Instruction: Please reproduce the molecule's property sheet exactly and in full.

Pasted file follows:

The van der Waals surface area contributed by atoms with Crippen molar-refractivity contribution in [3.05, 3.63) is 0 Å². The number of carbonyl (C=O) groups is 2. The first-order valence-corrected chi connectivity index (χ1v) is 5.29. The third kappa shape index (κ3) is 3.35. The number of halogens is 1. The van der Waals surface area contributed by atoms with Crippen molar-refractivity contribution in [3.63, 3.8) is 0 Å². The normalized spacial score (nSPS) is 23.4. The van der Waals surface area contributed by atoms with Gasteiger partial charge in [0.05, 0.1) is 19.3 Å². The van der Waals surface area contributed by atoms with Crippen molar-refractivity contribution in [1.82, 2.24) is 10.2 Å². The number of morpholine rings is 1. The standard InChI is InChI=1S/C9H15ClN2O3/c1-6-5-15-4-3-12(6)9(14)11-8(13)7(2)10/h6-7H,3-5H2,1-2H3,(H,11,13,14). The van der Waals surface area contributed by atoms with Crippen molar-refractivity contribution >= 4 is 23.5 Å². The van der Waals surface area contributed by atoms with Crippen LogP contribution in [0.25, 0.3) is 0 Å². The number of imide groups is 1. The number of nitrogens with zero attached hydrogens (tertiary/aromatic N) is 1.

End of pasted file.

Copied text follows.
The van der Waals surface area contributed by atoms with Crippen molar-refractivity contribution in [3.05, 3.63) is 0 Å². The number of carbonyl (C=O) groups is 2. The first-order valence-corrected chi connectivity index (χ1v) is 5.29. The third kappa shape index (κ3) is 3.35. The number of halogens is 1. The van der Waals surface area contributed by atoms with Crippen molar-refractivity contribution in [3.63, 3.8) is 0 Å². The normalized spacial score (nSPS) is 23.4. The van der Waals surface area contributed by atoms with Gasteiger partial charge in [0.05, 0.1) is 19.3 Å². The van der Waals surface area contributed by atoms with Crippen molar-refractivity contribution in [1.82, 2.24) is 10.2 Å². The number of morpholine rings is 1. The standard InChI is InChI=1S/C9H15ClN2O3/c1-6-5-15-4-3-12(6)9(14)11-8(13)7(2)10/h6-7H,3-5H2,1-2H3,(H,11,13,14). The van der Waals surface area contributed by atoms with Crippen molar-refractivity contribution >= 4 is 23.5 Å². The van der Waals surface area contributed by atoms with Crippen LogP contribution in [0.25, 0.3) is 0 Å². The number of imide groups is 1. The number of nitrogens with zero attached hydrogens (tertiary/aromatic N) is 1.